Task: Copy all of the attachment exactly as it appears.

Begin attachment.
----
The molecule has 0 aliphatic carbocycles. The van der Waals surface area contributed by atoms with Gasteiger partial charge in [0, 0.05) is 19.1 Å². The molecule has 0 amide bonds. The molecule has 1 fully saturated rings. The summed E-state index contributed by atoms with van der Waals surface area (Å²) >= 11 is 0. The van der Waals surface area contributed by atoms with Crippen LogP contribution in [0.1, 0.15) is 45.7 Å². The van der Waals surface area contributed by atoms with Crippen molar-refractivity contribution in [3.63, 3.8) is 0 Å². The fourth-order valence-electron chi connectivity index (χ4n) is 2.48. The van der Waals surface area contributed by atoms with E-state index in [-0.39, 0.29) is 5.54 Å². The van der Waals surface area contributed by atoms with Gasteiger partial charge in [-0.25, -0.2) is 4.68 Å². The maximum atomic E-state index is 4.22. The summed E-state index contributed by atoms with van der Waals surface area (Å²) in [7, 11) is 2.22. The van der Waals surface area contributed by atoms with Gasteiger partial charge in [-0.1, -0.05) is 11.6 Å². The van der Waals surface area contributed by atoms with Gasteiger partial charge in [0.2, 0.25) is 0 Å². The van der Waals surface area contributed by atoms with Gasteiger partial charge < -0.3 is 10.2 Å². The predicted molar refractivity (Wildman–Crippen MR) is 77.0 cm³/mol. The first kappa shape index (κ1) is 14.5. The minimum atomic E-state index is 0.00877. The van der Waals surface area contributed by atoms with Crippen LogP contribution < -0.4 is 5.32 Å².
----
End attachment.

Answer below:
The molecule has 0 aliphatic carbocycles. The van der Waals surface area contributed by atoms with Gasteiger partial charge in [0, 0.05) is 19.1 Å². The molecule has 0 amide bonds. The molecule has 1 fully saturated rings. The summed E-state index contributed by atoms with van der Waals surface area (Å²) >= 11 is 0. The van der Waals surface area contributed by atoms with Crippen LogP contribution in [0.1, 0.15) is 45.7 Å². The van der Waals surface area contributed by atoms with Crippen molar-refractivity contribution in [3.63, 3.8) is 0 Å². The fourth-order valence-electron chi connectivity index (χ4n) is 2.48. The van der Waals surface area contributed by atoms with E-state index in [-0.39, 0.29) is 5.54 Å². The van der Waals surface area contributed by atoms with Gasteiger partial charge in [-0.25, -0.2) is 4.68 Å². The maximum atomic E-state index is 4.22. The summed E-state index contributed by atoms with van der Waals surface area (Å²) in [7, 11) is 2.22. The van der Waals surface area contributed by atoms with Gasteiger partial charge in [-0.1, -0.05) is 11.6 Å². The van der Waals surface area contributed by atoms with Gasteiger partial charge in [0.2, 0.25) is 0 Å². The van der Waals surface area contributed by atoms with Gasteiger partial charge < -0.3 is 10.2 Å². The predicted molar refractivity (Wildman–Crippen MR) is 77.0 cm³/mol. The first kappa shape index (κ1) is 14.5. The minimum atomic E-state index is 0.00877. The van der Waals surface area contributed by atoms with Crippen LogP contribution < -0.4 is 5.32 Å².